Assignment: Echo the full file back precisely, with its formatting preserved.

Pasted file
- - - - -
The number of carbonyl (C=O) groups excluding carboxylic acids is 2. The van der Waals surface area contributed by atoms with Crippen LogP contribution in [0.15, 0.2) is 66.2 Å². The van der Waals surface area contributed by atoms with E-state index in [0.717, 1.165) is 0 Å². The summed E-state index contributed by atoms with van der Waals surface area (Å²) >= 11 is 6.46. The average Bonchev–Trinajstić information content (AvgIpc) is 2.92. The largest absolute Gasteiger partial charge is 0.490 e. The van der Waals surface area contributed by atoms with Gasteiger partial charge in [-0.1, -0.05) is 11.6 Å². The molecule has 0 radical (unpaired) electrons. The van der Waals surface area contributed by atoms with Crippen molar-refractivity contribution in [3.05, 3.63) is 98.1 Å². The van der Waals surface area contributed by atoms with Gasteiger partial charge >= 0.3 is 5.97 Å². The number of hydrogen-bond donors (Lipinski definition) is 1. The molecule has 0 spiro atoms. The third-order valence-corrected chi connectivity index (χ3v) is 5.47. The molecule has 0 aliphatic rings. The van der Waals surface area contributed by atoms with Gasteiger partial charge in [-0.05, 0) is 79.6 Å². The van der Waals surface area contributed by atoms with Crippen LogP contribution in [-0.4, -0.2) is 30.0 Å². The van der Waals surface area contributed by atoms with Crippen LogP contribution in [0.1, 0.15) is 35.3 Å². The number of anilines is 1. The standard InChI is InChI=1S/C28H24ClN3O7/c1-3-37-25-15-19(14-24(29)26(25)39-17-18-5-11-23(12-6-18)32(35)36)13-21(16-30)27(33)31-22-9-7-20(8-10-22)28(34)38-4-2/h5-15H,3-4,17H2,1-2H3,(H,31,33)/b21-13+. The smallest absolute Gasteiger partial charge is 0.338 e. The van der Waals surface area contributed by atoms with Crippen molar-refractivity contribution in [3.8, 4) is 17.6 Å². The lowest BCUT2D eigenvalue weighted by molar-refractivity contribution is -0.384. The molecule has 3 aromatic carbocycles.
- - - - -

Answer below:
The number of carbonyl (C=O) groups excluding carboxylic acids is 2. The van der Waals surface area contributed by atoms with Crippen LogP contribution in [0.15, 0.2) is 66.2 Å². The van der Waals surface area contributed by atoms with E-state index in [0.717, 1.165) is 0 Å². The summed E-state index contributed by atoms with van der Waals surface area (Å²) >= 11 is 6.46. The average Bonchev–Trinajstić information content (AvgIpc) is 2.92. The largest absolute Gasteiger partial charge is 0.490 e. The van der Waals surface area contributed by atoms with Gasteiger partial charge in [-0.1, -0.05) is 11.6 Å². The molecule has 0 radical (unpaired) electrons. The van der Waals surface area contributed by atoms with Crippen molar-refractivity contribution in [3.05, 3.63) is 98.1 Å². The van der Waals surface area contributed by atoms with Gasteiger partial charge >= 0.3 is 5.97 Å². The number of hydrogen-bond donors (Lipinski definition) is 1. The molecule has 0 spiro atoms. The third-order valence-corrected chi connectivity index (χ3v) is 5.47. The molecule has 0 aliphatic rings. The van der Waals surface area contributed by atoms with Gasteiger partial charge in [-0.05, 0) is 79.6 Å². The van der Waals surface area contributed by atoms with Crippen LogP contribution in [-0.4, -0.2) is 30.0 Å². The van der Waals surface area contributed by atoms with Crippen LogP contribution in [0.1, 0.15) is 35.3 Å². The number of anilines is 1. The standard InChI is InChI=1S/C28H24ClN3O7/c1-3-37-25-15-19(14-24(29)26(25)39-17-18-5-11-23(12-6-18)32(35)36)13-21(16-30)27(33)31-22-9-7-20(8-10-22)28(34)38-4-2/h5-15H,3-4,17H2,1-2H3,(H,31,33)/b21-13+. The smallest absolute Gasteiger partial charge is 0.338 e. The van der Waals surface area contributed by atoms with Crippen molar-refractivity contribution in [3.8, 4) is 17.6 Å². The lowest BCUT2D eigenvalue weighted by molar-refractivity contribution is -0.384. The molecule has 3 aromatic carbocycles.